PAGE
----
The reason behind the movement is heart and body-warming. The practice started in Easton, Pennsylvania, according to ABC News. A Facebook group called “Chase The Chill, the Original” started to dress the trees in their community to help out “those in need—regardless of income and without any qualifiers.”
Typically, the scarf will be paired with a small card containing a brief message, reading something along the lines of “This scarf is not lost. If you are cold and need to keep warm, it is for you…” according to Tip Hero.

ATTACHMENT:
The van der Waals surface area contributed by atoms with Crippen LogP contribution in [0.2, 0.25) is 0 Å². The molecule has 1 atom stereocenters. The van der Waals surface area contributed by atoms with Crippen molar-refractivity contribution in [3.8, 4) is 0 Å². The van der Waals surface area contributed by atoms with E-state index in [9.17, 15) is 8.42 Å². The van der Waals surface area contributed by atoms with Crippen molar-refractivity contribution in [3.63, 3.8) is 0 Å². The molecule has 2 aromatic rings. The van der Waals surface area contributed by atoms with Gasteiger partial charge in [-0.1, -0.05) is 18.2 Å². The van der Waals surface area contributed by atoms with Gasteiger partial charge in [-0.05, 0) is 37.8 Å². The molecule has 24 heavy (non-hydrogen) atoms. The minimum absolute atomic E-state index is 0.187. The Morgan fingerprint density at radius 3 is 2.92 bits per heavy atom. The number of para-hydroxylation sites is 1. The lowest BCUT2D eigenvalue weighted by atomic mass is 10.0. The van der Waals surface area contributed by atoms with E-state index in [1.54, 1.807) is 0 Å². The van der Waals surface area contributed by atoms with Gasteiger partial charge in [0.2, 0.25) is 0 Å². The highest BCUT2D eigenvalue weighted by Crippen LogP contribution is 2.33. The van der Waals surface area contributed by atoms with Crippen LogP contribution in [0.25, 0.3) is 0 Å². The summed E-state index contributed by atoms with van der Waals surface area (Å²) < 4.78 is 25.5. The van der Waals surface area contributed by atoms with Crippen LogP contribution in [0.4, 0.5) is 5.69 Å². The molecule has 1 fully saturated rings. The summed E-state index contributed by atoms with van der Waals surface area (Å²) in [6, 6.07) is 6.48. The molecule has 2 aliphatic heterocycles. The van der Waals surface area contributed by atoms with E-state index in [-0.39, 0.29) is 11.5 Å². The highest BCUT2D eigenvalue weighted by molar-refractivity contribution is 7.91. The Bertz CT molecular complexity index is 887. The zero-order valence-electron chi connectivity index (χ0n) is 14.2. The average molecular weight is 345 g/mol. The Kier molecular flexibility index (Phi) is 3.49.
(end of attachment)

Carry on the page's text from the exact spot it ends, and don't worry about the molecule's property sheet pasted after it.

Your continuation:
The group was founded in 2008 and performed its first “scarf bombing” in Easton in the fall of 2010. The practice has certainly proven to be contagious; Chase the Chill groups are now active in cities across the country. If you’re looking for ways to help the less fortunate this holiday season, here are 9 ways to give to charity without breaking the bank.